'What will happen to us in Bangladesh?'

'What will happen to us in Bangladesh?'

The hygiene kits include a month’s worth of supplies for a family: ten bars of soap, a kilo of detergent, eight reusable sanitary pads, 50 disposable masks, information, and a bucket with lid and tap for washing hands. Duke Ivn Amin/JAGO NARI

As COVID-19 spreads quietly through communities in Bangladesh, Oxfam partner JAGO NARI shifts into high gear.

What do you do when you live in extreme poverty and are ordered to shelter in place? You get frantic, and for good reason.

“People are in a panic,” says Duke Ivn Amin. “They have few food reserves, and since they are no longer allowed to go out and work, their supplies are quickly running out. The situation is very bad.”

Amin is the emergency response team leader for JAGO NARI, an Oxfam partner organisation in the Barguna district in southern Bangladesh.

“About ten of us are living at the JAGO NARI guest house so we can work out in the communities without putting our families at risk by going home at night,” he says. “It may be months before we see our families,” he adds.

JAGO NARI has been working in Barguna for more than 20 years, and Amin has been there from the start. So, while he’s missing his wife and 16-month-old son, he never seriously considered putting his own comfort and safety ahead of the Barguna communities. “We are at the front lines of this emergency,” he says. “We have to work.”

Fortunately, the government is starting distributions of rice, lentils, oil, and potatoes, which will make sheltering in place more realistic for many families, but without the knowledge and means to avoid transmission, they will remain acutely vulnerable.

“I feel very bad thinking about what’s coming,” says Amin.

“Poor families need everyone’s support now,” says Duke Ivn Amin, shown here with hand sanitizer made and distributed by JAGO NARI. Photo: JAGO NARI

Building on local strengths

JAGO NARI is a Bangladeshi development organisation that emphasises women’s rights and environmental protection. The group worked closely with Oxfam for three years to strengthen its understanding of humanitarian work, and to build its capacity as an organisation. Now, JAGO NARI is able not only to launch rapid emergency responses but also to raise funds for that work from a variety of sources, which is key to its survival.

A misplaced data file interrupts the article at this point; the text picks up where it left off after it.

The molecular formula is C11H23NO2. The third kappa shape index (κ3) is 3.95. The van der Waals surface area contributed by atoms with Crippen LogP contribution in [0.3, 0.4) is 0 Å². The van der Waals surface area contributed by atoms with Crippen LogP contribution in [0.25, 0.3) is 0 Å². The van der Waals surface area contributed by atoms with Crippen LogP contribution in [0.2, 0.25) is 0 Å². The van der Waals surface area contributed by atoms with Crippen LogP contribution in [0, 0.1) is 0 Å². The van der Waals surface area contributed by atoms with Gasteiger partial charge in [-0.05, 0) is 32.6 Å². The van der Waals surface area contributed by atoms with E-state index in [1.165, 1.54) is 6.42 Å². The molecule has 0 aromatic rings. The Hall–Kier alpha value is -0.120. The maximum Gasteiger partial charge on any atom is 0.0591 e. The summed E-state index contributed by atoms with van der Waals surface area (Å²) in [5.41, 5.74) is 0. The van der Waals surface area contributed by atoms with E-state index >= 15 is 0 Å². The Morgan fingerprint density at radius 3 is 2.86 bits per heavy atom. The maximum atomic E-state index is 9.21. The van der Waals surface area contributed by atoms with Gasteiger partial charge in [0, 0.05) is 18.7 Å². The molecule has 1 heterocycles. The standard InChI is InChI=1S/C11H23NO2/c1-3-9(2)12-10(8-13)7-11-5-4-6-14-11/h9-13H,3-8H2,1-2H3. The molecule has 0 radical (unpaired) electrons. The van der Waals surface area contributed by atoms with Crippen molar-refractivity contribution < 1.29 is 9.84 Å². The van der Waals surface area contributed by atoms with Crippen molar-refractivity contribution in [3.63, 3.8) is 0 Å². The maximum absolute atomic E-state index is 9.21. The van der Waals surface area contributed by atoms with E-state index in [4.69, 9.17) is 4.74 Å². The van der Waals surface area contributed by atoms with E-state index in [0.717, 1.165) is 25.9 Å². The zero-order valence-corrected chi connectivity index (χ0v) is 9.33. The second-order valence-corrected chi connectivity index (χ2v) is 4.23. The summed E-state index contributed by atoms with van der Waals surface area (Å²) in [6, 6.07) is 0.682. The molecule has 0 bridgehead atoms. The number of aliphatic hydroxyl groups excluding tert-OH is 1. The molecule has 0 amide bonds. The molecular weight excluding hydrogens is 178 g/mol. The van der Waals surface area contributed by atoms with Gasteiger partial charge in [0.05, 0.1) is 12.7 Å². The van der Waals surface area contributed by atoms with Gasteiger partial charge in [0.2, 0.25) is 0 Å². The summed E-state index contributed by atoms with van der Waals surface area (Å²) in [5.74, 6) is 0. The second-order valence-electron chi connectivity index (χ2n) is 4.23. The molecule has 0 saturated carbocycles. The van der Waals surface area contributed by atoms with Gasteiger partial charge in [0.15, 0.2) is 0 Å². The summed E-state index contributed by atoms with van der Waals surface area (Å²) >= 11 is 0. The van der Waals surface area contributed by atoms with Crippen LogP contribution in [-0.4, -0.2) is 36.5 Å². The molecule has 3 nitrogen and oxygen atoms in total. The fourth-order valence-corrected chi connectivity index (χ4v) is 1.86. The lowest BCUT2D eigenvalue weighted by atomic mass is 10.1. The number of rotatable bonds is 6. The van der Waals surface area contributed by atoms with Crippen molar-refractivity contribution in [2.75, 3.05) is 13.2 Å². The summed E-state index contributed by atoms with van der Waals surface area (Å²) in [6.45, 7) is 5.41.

As a local organisation, its staff has a finger on the pulse of what’s happening in the Barguna communities; when the coronavirus crisis emerged, JAGO NARI noticed that youth organisations were engaging immediately in the response.

“Youth are always at the front lines in an emergency. They move fast and contribute so much,” says Amin. “And in this emergency, they are much less vulnerable than elders.”

But the groups lacked experience, coordination, and proper safety protocols, so JAGO NARI invited them to help form a new organisation: the Coastal Youth Network. Now they work together to get the word out, and they keep safety—their own and that of the communities—front and centre.

JAGO NARI and the Coastal Youth Network have been disseminating public health information through leaflets and radio shows, and cars that blast the messages out of loudspeakers. They’ve been going door to door distributing face masks and leaflets; within the week—with support from Oxfam—they will also be distributing hygiene kits (see photo), and Oxfam will help them step up their public health awareness campaign in hopes of reaching 35,000 people.

Everyone needs to come forward

There is frustration in Amin’s voice as he talks about the catastrophe bearing down on his communities.

“The international community was late in waking up to this crisis,” he says, and his own country has also stumbled. “There are many workers who migrate from Bangladesh to other countries for jobs; they return by the thousands but are not quarantined when they arrive. Now, they are spread out all over the country.”

The number of confirmed cases is growing at a worrying rate – our future reality could be grim. Doubly so because no one outside Dhaka is likely to have access to proper medical care.

As the wealthy countries of the world stagger under the weight of the coronavirus emergency, he asks, “What will happen to us in Bangladesh?”

“This is the biggest crisis our country has faced since the war of liberation,” he says, with a death toll that could dwarf the famine of 1974 or the powerful cyclones that hammer this country each year.

But thinking back to the war gives him a measure of hope. “Back then,” he says, “everyone came forward to do what they could. That’s what we need now, and I think it will happen.”

Oxfam is mobilising to prevent the spread of COVID-19 and to save lives in vulnerable communities around the world. Working closely with our local partner organisations, we are delivering clean water, sanitation, and public health promotion programs; supporting food security; and getting cash to many of those in greatest need. In Bangladesh, Oxfam has helped many local organisations strengthen their capacity as humanitarian responders. We will work hand in hand with them in the COVID-19 response.

You can help Oxfam reduce the risk of COVID-19 to those most vulnerable.